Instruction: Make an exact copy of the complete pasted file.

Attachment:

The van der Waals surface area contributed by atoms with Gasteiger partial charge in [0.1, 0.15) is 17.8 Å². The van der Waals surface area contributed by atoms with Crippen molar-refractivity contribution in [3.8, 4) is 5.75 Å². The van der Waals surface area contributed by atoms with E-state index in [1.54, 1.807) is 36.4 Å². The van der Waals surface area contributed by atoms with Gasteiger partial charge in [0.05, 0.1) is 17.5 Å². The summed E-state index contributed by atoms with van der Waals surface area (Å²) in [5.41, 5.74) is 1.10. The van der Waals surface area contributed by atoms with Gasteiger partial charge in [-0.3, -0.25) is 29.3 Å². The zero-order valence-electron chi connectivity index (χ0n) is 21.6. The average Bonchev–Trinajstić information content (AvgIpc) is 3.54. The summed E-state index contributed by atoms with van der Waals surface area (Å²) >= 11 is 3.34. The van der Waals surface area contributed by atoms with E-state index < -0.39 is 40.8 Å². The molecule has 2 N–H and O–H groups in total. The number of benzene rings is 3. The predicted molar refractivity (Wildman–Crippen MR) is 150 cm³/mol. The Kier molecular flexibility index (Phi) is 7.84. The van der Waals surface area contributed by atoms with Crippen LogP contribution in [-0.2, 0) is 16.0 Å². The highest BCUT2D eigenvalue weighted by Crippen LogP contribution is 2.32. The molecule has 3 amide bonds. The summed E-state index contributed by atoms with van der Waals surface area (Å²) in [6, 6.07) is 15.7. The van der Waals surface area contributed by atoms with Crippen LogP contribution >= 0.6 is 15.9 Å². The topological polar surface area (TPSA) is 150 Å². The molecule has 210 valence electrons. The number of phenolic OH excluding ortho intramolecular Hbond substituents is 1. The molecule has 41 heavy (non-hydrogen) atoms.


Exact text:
The van der Waals surface area contributed by atoms with Gasteiger partial charge in [0.1, 0.15) is 17.8 Å². The van der Waals surface area contributed by atoms with Crippen molar-refractivity contribution in [3.8, 4) is 5.75 Å². The van der Waals surface area contributed by atoms with E-state index in [1.54, 1.807) is 36.4 Å². The van der Waals surface area contributed by atoms with Gasteiger partial charge in [0.05, 0.1) is 17.5 Å². The summed E-state index contributed by atoms with van der Waals surface area (Å²) in [5.41, 5.74) is 1.10. The van der Waals surface area contributed by atoms with Gasteiger partial charge in [-0.3, -0.25) is 29.3 Å². The zero-order valence-electron chi connectivity index (χ0n) is 21.6. The average Bonchev–Trinajstić information content (AvgIpc) is 3.54. The summed E-state index contributed by atoms with van der Waals surface area (Å²) >= 11 is 3.34. The van der Waals surface area contributed by atoms with E-state index < -0.39 is 40.8 Å². The molecule has 2 N–H and O–H groups in total. The number of benzene rings is 3. The predicted molar refractivity (Wildman–Crippen MR) is 150 cm³/mol. The Kier molecular flexibility index (Phi) is 7.84. The van der Waals surface area contributed by atoms with Crippen LogP contribution in [-0.2, 0) is 16.0 Å². The highest BCUT2D eigenvalue weighted by Crippen LogP contribution is 2.32. The molecule has 3 amide bonds. The summed E-state index contributed by atoms with van der Waals surface area (Å²) in [6, 6.07) is 15.7. The van der Waals surface area contributed by atoms with Crippen LogP contribution >= 0.6 is 15.9 Å². The topological polar surface area (TPSA) is 150 Å². The molecule has 210 valence electrons. The number of phenolic OH excluding ortho intramolecular Hbond substituents is 1. The molecule has 41 heavy (non-hydrogen) atoms.